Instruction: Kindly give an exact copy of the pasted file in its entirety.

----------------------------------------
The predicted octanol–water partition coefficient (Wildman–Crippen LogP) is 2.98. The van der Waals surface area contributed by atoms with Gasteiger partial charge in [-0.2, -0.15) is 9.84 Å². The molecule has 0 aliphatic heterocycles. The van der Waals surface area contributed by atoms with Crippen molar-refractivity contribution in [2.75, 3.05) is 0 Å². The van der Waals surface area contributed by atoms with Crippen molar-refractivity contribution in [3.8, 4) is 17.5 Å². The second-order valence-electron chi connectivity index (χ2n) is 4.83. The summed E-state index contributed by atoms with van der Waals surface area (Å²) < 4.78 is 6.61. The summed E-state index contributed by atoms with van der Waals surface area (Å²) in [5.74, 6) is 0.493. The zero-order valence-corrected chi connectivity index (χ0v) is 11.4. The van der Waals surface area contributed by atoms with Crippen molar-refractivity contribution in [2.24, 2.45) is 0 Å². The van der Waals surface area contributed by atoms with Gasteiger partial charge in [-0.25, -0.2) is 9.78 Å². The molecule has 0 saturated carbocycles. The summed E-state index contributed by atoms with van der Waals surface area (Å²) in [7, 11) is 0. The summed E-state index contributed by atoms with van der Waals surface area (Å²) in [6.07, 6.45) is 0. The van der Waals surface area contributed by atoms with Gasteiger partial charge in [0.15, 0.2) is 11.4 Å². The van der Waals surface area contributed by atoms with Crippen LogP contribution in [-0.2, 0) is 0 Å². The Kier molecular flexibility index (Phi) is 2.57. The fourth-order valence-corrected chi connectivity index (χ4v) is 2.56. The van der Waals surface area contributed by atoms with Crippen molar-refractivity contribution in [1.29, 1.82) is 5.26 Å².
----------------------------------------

The predicted octanol–water partition coefficient (Wildman–Crippen LogP) is 2.98. The van der Waals surface area contributed by atoms with Gasteiger partial charge in [-0.2, -0.15) is 9.84 Å². The molecule has 0 aliphatic heterocycles. The van der Waals surface area contributed by atoms with Crippen molar-refractivity contribution in [2.75, 3.05) is 0 Å². The van der Waals surface area contributed by atoms with Crippen molar-refractivity contribution in [3.8, 4) is 17.5 Å². The second-order valence-electron chi connectivity index (χ2n) is 4.83. The summed E-state index contributed by atoms with van der Waals surface area (Å²) < 4.78 is 6.61. The summed E-state index contributed by atoms with van der Waals surface area (Å²) in [5.74, 6) is 0.493. The zero-order valence-corrected chi connectivity index (χ0v) is 11.4. The van der Waals surface area contributed by atoms with Crippen molar-refractivity contribution in [2.24, 2.45) is 0 Å². The van der Waals surface area contributed by atoms with Gasteiger partial charge in [-0.25, -0.2) is 9.78 Å². The molecule has 0 saturated carbocycles. The summed E-state index contributed by atoms with van der Waals surface area (Å²) in [7, 11) is 0. The summed E-state index contributed by atoms with van der Waals surface area (Å²) in [6.07, 6.45) is 0. The van der Waals surface area contributed by atoms with Gasteiger partial charge in [0.15, 0.2) is 11.4 Å². The van der Waals surface area contributed by atoms with Crippen LogP contribution in [-0.2, 0) is 0 Å². The Kier molecular flexibility index (Phi) is 2.57. The fourth-order valence-corrected chi connectivity index (χ4v) is 2.56. The van der Waals surface area contributed by atoms with Crippen molar-refractivity contribution in [1.29, 1.82) is 5.26 Å².